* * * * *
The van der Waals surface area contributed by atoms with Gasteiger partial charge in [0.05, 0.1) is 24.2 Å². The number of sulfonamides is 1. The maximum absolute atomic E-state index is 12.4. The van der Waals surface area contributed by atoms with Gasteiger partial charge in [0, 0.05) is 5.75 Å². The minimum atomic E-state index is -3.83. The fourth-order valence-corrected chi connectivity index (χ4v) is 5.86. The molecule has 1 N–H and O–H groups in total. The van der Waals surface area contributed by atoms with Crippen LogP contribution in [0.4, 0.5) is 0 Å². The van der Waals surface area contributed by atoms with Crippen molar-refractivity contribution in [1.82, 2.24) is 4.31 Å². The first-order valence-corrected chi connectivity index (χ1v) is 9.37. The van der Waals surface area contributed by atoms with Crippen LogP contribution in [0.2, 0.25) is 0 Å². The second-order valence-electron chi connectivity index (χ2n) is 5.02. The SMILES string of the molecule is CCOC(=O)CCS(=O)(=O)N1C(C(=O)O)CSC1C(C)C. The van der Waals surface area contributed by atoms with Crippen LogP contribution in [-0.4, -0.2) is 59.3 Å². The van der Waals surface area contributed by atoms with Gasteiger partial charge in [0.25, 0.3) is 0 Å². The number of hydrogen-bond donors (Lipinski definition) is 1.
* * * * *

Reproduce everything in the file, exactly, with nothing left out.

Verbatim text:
The van der Waals surface area contributed by atoms with Gasteiger partial charge in [0.05, 0.1) is 24.2 Å². The number of sulfonamides is 1. The maximum absolute atomic E-state index is 12.4. The van der Waals surface area contributed by atoms with Gasteiger partial charge in [0, 0.05) is 5.75 Å². The minimum atomic E-state index is -3.83. The fourth-order valence-corrected chi connectivity index (χ4v) is 5.86. The molecule has 1 N–H and O–H groups in total. The van der Waals surface area contributed by atoms with Crippen LogP contribution in [0.4, 0.5) is 0 Å². The van der Waals surface area contributed by atoms with Crippen molar-refractivity contribution in [1.82, 2.24) is 4.31 Å². The first-order valence-corrected chi connectivity index (χ1v) is 9.37. The van der Waals surface area contributed by atoms with Crippen LogP contribution in [0.2, 0.25) is 0 Å². The second-order valence-electron chi connectivity index (χ2n) is 5.02. The SMILES string of the molecule is CCOC(=O)CCS(=O)(=O)N1C(C(=O)O)CSC1C(C)C. The van der Waals surface area contributed by atoms with Crippen LogP contribution in [-0.4, -0.2) is 59.3 Å². The van der Waals surface area contributed by atoms with Gasteiger partial charge in [0.25, 0.3) is 0 Å². The number of hydrogen-bond donors (Lipinski definition) is 1.